The kingdom of Kamboja of the Skanda Purana is said to have encompassed about ten lakh (=one million) villages and towns. This big number undoubtedly is a Puranic exaggeration, but, at least, it irrefragably establishes that ancient Kamboja country was indeed a considerable kingdom.
- Skanda Purana, I.ii.33; & I.iiu.2.17; Studies in Skanda Purana, 1978, p 59, A. B. L. Awasthi.
- Op cit., p 1, A. B. L. Awasthi.
- Studies in Skanda Purana, 1978, p 59, A. B. L. Awasthi; History of Punjab, Vol I, 1996, (editors) Dr L. M. Joshi, Dr Fauja Singh, Publication Bureau, Punjabi University Patiala; Cosmo. Geography, pp 100-101, D. C. Sircar; Geography of Ancient and Medieval India, 1971, p. 261; History of Mediaeval Hindu India, 1979, p 42, Chintaman Vinayak Vaidya; These Kamboja People, 1979, p 60, Kirpal Singh.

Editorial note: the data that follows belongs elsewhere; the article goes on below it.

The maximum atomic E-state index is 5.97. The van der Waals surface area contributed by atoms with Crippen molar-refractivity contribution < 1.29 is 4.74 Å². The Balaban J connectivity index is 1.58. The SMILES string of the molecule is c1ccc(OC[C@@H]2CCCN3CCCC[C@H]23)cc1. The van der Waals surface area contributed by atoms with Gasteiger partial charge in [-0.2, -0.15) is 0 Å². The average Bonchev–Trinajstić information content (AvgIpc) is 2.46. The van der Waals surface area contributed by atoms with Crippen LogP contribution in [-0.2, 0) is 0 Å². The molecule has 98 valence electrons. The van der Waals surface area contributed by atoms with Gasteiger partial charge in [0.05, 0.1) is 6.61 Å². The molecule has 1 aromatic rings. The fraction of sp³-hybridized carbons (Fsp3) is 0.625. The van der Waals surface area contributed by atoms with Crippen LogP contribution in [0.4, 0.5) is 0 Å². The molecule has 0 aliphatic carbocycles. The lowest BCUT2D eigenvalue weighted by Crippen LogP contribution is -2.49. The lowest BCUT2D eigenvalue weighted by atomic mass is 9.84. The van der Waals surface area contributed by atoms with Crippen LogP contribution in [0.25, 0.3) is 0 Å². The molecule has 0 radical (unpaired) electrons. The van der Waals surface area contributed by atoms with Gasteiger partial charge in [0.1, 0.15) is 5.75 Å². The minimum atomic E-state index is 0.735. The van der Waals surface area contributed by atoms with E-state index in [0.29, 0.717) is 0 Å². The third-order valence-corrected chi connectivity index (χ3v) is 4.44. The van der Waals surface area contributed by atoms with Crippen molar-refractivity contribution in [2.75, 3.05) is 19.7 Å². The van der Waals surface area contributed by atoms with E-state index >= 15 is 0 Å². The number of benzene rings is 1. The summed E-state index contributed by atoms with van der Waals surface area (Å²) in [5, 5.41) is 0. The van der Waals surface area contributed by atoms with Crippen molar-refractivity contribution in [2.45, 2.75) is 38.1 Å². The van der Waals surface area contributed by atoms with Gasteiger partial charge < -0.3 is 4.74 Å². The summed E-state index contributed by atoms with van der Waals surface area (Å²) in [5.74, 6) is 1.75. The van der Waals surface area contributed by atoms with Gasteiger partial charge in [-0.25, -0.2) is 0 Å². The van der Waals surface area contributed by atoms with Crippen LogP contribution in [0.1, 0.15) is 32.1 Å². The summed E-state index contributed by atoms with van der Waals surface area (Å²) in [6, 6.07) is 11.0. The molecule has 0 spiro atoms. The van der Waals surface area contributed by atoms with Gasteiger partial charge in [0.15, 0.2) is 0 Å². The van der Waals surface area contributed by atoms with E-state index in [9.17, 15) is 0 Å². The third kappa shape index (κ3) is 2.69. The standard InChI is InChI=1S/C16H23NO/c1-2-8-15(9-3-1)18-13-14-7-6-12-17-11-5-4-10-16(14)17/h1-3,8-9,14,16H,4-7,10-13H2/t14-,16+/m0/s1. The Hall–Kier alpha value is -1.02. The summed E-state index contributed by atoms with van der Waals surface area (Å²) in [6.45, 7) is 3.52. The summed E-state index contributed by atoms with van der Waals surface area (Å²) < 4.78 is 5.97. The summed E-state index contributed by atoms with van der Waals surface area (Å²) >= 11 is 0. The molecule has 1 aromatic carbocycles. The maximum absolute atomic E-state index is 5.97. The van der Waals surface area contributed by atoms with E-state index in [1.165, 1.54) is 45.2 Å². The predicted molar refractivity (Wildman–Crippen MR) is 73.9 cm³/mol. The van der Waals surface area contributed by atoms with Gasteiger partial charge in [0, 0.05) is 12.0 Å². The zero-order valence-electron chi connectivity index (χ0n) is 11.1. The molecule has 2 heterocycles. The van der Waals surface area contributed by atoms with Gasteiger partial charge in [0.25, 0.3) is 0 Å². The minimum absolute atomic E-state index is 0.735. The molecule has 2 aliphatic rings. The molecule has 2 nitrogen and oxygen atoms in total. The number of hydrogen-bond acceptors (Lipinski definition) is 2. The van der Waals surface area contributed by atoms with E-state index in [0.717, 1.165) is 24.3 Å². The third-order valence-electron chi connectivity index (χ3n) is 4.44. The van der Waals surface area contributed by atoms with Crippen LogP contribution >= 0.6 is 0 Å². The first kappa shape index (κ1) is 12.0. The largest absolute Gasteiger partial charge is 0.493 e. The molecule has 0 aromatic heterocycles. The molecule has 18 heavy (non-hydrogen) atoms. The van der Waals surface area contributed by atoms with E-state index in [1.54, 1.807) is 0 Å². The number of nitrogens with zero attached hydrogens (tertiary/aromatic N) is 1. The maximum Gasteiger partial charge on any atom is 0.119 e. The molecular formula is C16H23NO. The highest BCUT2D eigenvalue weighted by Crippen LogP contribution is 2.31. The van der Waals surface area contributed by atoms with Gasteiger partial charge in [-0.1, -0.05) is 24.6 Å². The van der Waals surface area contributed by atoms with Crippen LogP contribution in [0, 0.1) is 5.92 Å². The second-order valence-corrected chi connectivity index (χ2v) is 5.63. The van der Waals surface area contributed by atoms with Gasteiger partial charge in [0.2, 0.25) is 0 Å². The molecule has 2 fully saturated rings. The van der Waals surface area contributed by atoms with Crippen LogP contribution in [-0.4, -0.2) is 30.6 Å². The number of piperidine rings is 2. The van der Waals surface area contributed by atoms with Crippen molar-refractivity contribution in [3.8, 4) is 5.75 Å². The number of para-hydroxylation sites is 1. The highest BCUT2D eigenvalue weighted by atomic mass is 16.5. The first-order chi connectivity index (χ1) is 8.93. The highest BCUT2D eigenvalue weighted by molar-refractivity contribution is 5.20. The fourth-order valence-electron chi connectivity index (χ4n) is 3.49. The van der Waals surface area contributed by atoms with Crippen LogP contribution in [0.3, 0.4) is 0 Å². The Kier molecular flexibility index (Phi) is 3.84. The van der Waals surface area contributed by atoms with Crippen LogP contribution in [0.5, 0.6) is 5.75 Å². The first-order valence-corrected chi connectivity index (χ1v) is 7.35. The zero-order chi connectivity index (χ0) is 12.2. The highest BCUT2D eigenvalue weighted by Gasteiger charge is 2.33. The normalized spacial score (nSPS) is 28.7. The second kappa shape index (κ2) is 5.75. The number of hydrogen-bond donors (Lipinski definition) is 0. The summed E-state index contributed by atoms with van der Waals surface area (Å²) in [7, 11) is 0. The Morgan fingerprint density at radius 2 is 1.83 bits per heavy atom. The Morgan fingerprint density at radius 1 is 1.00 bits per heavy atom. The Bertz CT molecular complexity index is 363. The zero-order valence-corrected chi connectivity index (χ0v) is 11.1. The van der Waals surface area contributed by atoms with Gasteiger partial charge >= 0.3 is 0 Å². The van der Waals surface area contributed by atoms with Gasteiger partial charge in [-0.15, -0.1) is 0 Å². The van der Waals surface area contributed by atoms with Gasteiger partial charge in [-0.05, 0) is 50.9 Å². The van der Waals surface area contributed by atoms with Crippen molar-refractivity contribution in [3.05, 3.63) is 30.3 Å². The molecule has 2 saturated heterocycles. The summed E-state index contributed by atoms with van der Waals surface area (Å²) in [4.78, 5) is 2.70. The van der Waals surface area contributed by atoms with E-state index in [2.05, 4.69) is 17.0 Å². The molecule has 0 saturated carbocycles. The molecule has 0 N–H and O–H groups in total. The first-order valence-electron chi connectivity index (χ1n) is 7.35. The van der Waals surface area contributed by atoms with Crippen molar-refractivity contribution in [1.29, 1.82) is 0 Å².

- According to Dr D. C. Sircar, Kamboja, as referred to in the Puranas and Tantric traditions, may be supposed to have encompassed a wide area extending from the Pancala (Pir-Panchal range in southern Kashmir) in the east to as far Mlechcha country in the west. Here the Mlechcha country is same as the Maha-Mlechcha and indicates Muslim countries on the north-western borders of Medieval India (Geography of Ancient and Medieval India, 1971, p 261, Dr D. C. Sircar)
- Many scholasr including B. M. Barua, Dr Sudhakar Chattopadhyaya etc say that the Kamboja Mahajanapada extended from the Rajauri and Poonch Districts of Kashmir to the eastern Afghanistan including Kaffirstan and in the north up to Badakhshan, beyond the Hindukush (See: Bimbisara to Ashoka: With an Appendix on the Later Mauryas, 1977, p 16, Sudhakar Chattopadhyaya; Asoka and His Inscriptions, Pt. I, pp 99, 100, B. M. Barua; cf: The North-west India of the Second Century B.C.1974, p 39, Dr Mehta Vasishtha Dev Mohan).